In Rudaw

Iraq’s Zurfi quits, clearing way for Kadhimi to form new government

In yet another twist in Iraq’s political drama, Adnan al-Zurfi has stepped down as prime minister-designate, clearing the way for Mustafa al-Kadhimi to form a new cabinet.

Iraq has not had a fully functioning government since December last year, when mass protests forced then-PM Adil Abdul-Mahdi to resign after just a year in office.

Mohammed Tawfiq Allawi was initially tasked with forming a new government, but was forced to quit when lawmakers rebelled against his choice of independent ministers.

Zurfi didn’t even get that far, it seems, elbowed aside by parliament’s powerful Shiite blocs and their preferred candidate Kadhimi.

With no mandate to draft a budget, and now wrestling with the twin threats of coronavirus and falling world oil prices, Abdul-Mahdi has continued to soldier on as caretaker prime minister.

Zurfi, who previously served as governor of Najaf before leading the Nasr bloc in the Iraqi parliament, was appointed by President Barham Salih to form a new cabinet on March 17.

US officials had welcomed Zurfi’s appointment, while several pro-Iran factions in Baghdad outright rejected him.

Zurfi held a press conference on Thursday morning announcing his withdrawal.

“In the past weeks, I established a real beginning for an Iraqi policy based on productive and fruitful economic partnerships with countries around the world, organizing the work of the international coalition forces, scheduling their withdrawal, and building the capabilities of the armed forces,” Zurfi said.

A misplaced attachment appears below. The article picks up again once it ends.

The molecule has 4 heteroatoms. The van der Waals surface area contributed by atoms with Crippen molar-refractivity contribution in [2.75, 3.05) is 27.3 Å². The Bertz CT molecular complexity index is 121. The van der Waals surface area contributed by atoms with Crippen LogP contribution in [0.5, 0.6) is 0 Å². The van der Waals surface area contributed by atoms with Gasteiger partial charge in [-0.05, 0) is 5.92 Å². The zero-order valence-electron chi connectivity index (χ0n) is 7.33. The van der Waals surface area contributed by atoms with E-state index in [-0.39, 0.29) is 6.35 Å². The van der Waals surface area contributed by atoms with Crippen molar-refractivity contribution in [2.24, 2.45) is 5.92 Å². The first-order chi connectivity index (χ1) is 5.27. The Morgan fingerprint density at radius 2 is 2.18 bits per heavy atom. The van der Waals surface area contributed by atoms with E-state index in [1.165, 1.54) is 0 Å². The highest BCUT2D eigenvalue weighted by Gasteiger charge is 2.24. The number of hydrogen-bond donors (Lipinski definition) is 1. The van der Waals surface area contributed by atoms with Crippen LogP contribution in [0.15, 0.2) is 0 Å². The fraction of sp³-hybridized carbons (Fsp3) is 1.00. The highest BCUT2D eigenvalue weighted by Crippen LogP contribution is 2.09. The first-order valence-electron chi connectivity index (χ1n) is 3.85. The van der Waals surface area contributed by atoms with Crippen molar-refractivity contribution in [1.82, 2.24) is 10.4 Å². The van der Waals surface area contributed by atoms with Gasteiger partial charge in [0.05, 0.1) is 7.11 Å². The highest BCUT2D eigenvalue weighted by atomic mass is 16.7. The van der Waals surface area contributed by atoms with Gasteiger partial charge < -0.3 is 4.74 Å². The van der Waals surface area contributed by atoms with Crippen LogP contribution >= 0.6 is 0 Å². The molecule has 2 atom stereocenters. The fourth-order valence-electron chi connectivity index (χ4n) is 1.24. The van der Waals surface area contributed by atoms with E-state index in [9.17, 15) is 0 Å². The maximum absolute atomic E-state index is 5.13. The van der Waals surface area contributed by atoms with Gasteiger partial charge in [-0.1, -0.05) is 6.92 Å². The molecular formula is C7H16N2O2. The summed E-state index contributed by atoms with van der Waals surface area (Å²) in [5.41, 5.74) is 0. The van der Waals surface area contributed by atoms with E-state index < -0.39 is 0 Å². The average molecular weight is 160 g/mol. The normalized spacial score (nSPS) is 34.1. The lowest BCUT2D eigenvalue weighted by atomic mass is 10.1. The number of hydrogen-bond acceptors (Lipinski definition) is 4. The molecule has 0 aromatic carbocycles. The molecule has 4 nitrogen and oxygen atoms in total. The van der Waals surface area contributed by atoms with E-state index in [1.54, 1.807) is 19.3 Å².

“I apologize and withdraw in forming the next cabinet in order to preserve the unity and supreme interests of Iraq.”

Zurfi had until April 16 to form a new cabinet, but it quickly became clear he would have no mandate to lead.

Kurdistan Region President Nechirvan Barzani and the Sunni Coalition of Iraqi Forces (al-Qiwa) added their voices to the Shiite opposition to Zurfi’s candidacy, making his position untenable.

The main Shiite voices opposing Zurfi were the Fatih coalition, led by former militia commander Hadi al-Amiri, and the State of Law coalition, headed by former prime minister Nouri al-Maliki.

With Zurfi gone, the baton has now been passed to Mustafa al-Kadhimi – the serving head of the Iraqi National Intelligence Service (INIS).

At the same moment Zurfi stepped down, officials gathered at the presidential palace in Baghdad for a special ceremony to assign Kadhimi the job.

Fatih chief Hadi al-Amiri attended the ceremony, as did former prime minister Haider al-Abadi, and the United Nations special representative to Iraq Jeanine Hennis-Plasschaert.

With a consensus apparently emerging among Iraq’s entrenched political elite, a Kadhimi-led government is now a strong possibility, dragging Baghdad out of the political mire.

With my mandate to lead the Iraqi government, I pledge before my honorable people, to work to form a government that radiates the aspirations and demands of the Iraqis at the top of its priorities, safeguards the sovereignty of the country, preserves rights, #العراق_اولا

For Iraq’s young protesters, who have died in their hundreds since taking to the streets in October to resist the post-2003 order, Kadhimi is unlikely to offer the change they were hoping for.

Commentators, meanwhile, are optimistic he is the man for the job.

“Kadhimi is a thoughtful, calculating Iraqi nationalist, more than capable of balancing the realities of Iran’s influence as a neighbor against the strategic interests of Iraq,” Michael Knights, a senior fellow at The Washington Institute, tweeted on Thursday.

“This is exactly what he has done at INIS since 2016 – working within the margins, but on Iraq’s side.”

Born in Baghdad in 1967, Kadhimi studied law before he was forced into exile to Britain and the US. From 2003 to 2010 he managed Kanan Makiya’s Iraq Memory Foundation, documenting the crimes of the Baathist regime.

Kadhimi is also an accomplished author. His book ‘Humanitarian Concerns’ was selected in 2000 by the European Union as the best book written by a political refugee. He is also the former editor of Iraq Pulse for Al-Monitor. Source